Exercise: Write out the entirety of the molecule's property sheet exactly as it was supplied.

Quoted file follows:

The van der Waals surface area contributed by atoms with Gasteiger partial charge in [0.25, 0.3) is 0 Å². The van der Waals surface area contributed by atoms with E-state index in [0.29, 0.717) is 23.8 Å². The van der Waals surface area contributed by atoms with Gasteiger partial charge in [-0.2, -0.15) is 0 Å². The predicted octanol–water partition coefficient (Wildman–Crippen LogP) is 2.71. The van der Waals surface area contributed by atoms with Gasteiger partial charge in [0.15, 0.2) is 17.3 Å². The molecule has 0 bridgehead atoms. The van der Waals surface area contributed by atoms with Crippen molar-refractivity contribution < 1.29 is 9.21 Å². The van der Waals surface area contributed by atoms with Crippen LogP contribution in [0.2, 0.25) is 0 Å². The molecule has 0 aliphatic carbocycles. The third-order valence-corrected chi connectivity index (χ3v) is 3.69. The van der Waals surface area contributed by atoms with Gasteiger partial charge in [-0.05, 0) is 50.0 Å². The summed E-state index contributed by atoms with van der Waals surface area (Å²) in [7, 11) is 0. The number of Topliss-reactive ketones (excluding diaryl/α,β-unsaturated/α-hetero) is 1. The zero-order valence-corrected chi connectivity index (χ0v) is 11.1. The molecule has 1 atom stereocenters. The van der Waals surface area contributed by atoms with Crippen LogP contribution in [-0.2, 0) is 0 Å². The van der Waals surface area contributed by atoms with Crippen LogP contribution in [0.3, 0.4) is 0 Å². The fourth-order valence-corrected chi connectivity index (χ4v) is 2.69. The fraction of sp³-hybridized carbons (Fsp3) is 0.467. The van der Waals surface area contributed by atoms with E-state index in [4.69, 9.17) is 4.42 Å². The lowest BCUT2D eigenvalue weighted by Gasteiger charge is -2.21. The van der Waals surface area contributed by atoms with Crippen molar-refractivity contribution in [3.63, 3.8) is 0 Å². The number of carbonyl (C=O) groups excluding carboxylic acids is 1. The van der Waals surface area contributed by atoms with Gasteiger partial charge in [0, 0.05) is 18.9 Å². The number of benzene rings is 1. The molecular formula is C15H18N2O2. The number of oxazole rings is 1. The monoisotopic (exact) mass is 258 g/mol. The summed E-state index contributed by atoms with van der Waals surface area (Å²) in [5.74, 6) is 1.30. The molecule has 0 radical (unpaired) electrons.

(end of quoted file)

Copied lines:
The van der Waals surface area contributed by atoms with Gasteiger partial charge in [0.25, 0.3) is 0 Å². The van der Waals surface area contributed by atoms with E-state index in [0.29, 0.717) is 23.8 Å². The van der Waals surface area contributed by atoms with Gasteiger partial charge in [-0.2, -0.15) is 0 Å². The predicted octanol–water partition coefficient (Wildman–Crippen LogP) is 2.71. The van der Waals surface area contributed by atoms with Gasteiger partial charge in [0.15, 0.2) is 17.3 Å². The molecule has 0 bridgehead atoms. The van der Waals surface area contributed by atoms with Crippen molar-refractivity contribution < 1.29 is 9.21 Å². The van der Waals surface area contributed by atoms with Crippen LogP contribution in [0.2, 0.25) is 0 Å². The molecule has 0 aliphatic carbocycles. The third-order valence-corrected chi connectivity index (χ3v) is 3.69. The van der Waals surface area contributed by atoms with Gasteiger partial charge in [-0.05, 0) is 50.0 Å². The summed E-state index contributed by atoms with van der Waals surface area (Å²) in [7, 11) is 0. The number of Topliss-reactive ketones (excluding diaryl/α,β-unsaturated/α-hetero) is 1. The zero-order valence-corrected chi connectivity index (χ0v) is 11.1. The molecule has 1 atom stereocenters. The van der Waals surface area contributed by atoms with Crippen LogP contribution in [-0.2, 0) is 0 Å². The van der Waals surface area contributed by atoms with Crippen LogP contribution in [0.3, 0.4) is 0 Å². The fourth-order valence-corrected chi connectivity index (χ4v) is 2.69. The fraction of sp³-hybridized carbons (Fsp3) is 0.467. The van der Waals surface area contributed by atoms with E-state index in [4.69, 9.17) is 4.42 Å². The lowest BCUT2D eigenvalue weighted by Gasteiger charge is -2.21. The van der Waals surface area contributed by atoms with Crippen molar-refractivity contribution in [3.63, 3.8) is 0 Å². The number of carbonyl (C=O) groups excluding carboxylic acids is 1. The van der Waals surface area contributed by atoms with Gasteiger partial charge in [0, 0.05) is 18.9 Å². The number of benzene rings is 1. The molecular formula is C15H18N2O2. The number of oxazole rings is 1. The monoisotopic (exact) mass is 258 g/mol. The summed E-state index contributed by atoms with van der Waals surface area (Å²) in [5.74, 6) is 1.30. The molecule has 0 radical (unpaired) electrons.